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McLaren Vale Wine – Vale Cru Winetasting

There is one tasting I look forward to each year.  Due to circumstances beyond my control I have not been able to attend the last 2 years so I was looking forward to the November 2012 Vale Cru wine tasting held on the grounds of he Victory Hotel.

This year things were different.  I had tickets and transport organised (I was not going to taste and drive) plus I was attending with 2 friends from Melbourne who were visiting McLaren Vale for the first time.  As both were wine drinkers I could not think of a better way of showing them what McLaren Vale could do than showing the wines of the Vale Cur members.  As a bonus there was a chocolate and cheese tasting added just for good measure.

Vale Cru winemakers and tasters in their natural habitat

The sun was shining and the wind was blowing straight off the ocean – the combination was good for the punters but the wind was a little troublesome for the winery staff who were trying to keep tasting notes etc on the tables.  All in all the stage was set for an excellent afternoon.  On arrival we received a wine glass (which we were able to keep) a plank of wood (which was a modified oak barrel stave) that was notched so to hold the wine glass, a pencil and a wine list.  There was also an opportunity to go into a competition to match chocolate and the wines available for tasting.  I was also impressed with the cheese and cut french stick breads that were available.  There were impressive but I was there for the wine.  The list of small wineries that make up the Vale Cru is impressive with:-

Brash Higgins


Waywood Wines

Battle of Bosworth

Lazy Ballerina


Five Geese

Geddes Wines

Noon Wines

La Curio

Old Faithful

Vigna Bottin

Samuels Gorge

J&J Wines



 Before I talk about some of the wines, I should discuss what the Vale Cru is all about.  It is my opinion that the heart and sole of any wine producing region is the small producer.  The people that strive for above all else quality.  It is with these producers that the gems are produced.  These wines are not the usual liquor store fodder – the liquor stores seem to have shelves full of the same old stuff that has been generated from the big factory wineries that dominate the Australian wine scene.  These small producers invariability have the one thing that sets them apart – the love that goes into making these wines.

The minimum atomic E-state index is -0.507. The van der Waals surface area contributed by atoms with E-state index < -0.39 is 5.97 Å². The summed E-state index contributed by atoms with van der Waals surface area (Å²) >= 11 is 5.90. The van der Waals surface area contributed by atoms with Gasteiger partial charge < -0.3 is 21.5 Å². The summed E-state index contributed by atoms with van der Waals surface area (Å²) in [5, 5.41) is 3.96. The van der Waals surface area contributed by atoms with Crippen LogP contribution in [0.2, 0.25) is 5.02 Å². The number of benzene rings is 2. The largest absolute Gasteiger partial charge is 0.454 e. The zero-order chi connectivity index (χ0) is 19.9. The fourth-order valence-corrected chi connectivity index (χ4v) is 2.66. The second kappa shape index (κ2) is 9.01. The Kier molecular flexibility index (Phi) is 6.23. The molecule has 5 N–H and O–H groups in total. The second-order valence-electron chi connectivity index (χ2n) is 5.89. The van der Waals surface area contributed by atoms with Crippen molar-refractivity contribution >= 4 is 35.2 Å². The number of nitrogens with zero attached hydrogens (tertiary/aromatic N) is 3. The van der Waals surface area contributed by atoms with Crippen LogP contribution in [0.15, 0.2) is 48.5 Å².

Each winery had 3 wines available for tasting and as many of these wineries are very familiar to me then I knew many of the wines.  There was too many wines for me to taste them all however there were many highlights from the wines we tasted – some notes below.

2011 Battle of Bosworth Chardonnay ($25)

I applaud the use of oak here.  Oak plays a support role and s not overpowering, but this support is important for quality Chardonnay.  The melon and peach fruits are here as well and I was also impressed with the cad levers in this wine.  The crispness found here is not always found in white wines that have gone through Malolactic acid fermentation thus I suspect this wine has little or no secondary fermentation.  There are a number of very poor Chardonnay wines available today but this wine is certainly not one of them.  I would prefer this over a Sauvignon Blanc any day.

2007 Rudderless Wines Malbec ($35)

Not a usual varietal wine but the blackness of the fruit comes through really well.  If you get a chance then check it out.

2010 Tim Geddes Experimental Grenache ($33)

Readers of this blog know I enjoy a good Grenache and this is one of them.  The redness and fruit power is enticing.  Let it drag you in!

2010 Five Geese Grenache Shiraz ($24)

Vibrant fruit with a side order of cedar oak.  The black and red fruit shine through at different times when you taste this wine which provides the wine drinker some intrigue.

2008 Ulithorne Frux Frugis Shiraz ($45)

This wine is all about the liquorice.  Classy McLaren Vale Shiraz that will last for a long time – if you let it.

2009 Brash Higgins “SHZ” Shiraz ($37)

This wine just surprises with the mouth finish of blood orange.  One may expect this from a Nebbiolo but not a Shiraz.  Another wine that is classy and different – the essence of what the Vale Cru is all about.

Brash Higgins Wines

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